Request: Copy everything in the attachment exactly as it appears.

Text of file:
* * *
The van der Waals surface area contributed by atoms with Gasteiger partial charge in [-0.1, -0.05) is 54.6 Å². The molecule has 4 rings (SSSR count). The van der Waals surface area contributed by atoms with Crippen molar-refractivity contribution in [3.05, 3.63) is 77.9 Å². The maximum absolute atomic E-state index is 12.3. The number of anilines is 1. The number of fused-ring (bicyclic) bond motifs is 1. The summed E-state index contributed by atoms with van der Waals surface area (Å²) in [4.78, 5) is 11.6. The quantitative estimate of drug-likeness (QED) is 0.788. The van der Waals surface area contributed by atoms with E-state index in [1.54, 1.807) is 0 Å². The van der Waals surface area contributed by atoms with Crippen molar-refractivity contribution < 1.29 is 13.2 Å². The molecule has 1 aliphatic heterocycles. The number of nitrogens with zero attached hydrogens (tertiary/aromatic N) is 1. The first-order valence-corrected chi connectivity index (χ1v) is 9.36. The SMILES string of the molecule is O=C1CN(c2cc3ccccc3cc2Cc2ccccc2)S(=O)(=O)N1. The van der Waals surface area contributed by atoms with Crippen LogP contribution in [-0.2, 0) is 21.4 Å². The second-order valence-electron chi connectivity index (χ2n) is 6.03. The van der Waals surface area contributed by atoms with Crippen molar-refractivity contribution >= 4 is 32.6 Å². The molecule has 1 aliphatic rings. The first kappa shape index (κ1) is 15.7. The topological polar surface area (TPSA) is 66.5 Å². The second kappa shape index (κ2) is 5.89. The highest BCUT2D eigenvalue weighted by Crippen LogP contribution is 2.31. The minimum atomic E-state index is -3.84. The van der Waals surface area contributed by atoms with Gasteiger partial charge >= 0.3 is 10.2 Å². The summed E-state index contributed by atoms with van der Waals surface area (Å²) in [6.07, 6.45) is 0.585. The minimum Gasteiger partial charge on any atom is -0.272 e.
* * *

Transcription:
The van der Waals surface area contributed by atoms with Gasteiger partial charge in [-0.1, -0.05) is 54.6 Å². The molecule has 4 rings (SSSR count). The van der Waals surface area contributed by atoms with Crippen molar-refractivity contribution in [3.05, 3.63) is 77.9 Å². The maximum absolute atomic E-state index is 12.3. The number of anilines is 1. The number of fused-ring (bicyclic) bond motifs is 1. The summed E-state index contributed by atoms with van der Waals surface area (Å²) in [4.78, 5) is 11.6. The quantitative estimate of drug-likeness (QED) is 0.788. The van der Waals surface area contributed by atoms with E-state index in [1.54, 1.807) is 0 Å². The van der Waals surface area contributed by atoms with Crippen molar-refractivity contribution < 1.29 is 13.2 Å². The molecule has 1 aliphatic heterocycles. The number of nitrogens with zero attached hydrogens (tertiary/aromatic N) is 1. The first-order valence-corrected chi connectivity index (χ1v) is 9.36. The SMILES string of the molecule is O=C1CN(c2cc3ccccc3cc2Cc2ccccc2)S(=O)(=O)N1. The van der Waals surface area contributed by atoms with Crippen LogP contribution in [-0.2, 0) is 21.4 Å². The second-order valence-electron chi connectivity index (χ2n) is 6.03. The van der Waals surface area contributed by atoms with Crippen molar-refractivity contribution >= 4 is 32.6 Å². The molecule has 1 aliphatic rings. The first kappa shape index (κ1) is 15.7. The topological polar surface area (TPSA) is 66.5 Å². The second kappa shape index (κ2) is 5.89. The highest BCUT2D eigenvalue weighted by Crippen LogP contribution is 2.31. The minimum atomic E-state index is -3.84. The van der Waals surface area contributed by atoms with Gasteiger partial charge >= 0.3 is 10.2 Å². The summed E-state index contributed by atoms with van der Waals surface area (Å²) in [6.07, 6.45) is 0.585. The minimum Gasteiger partial charge on any atom is -0.272 e.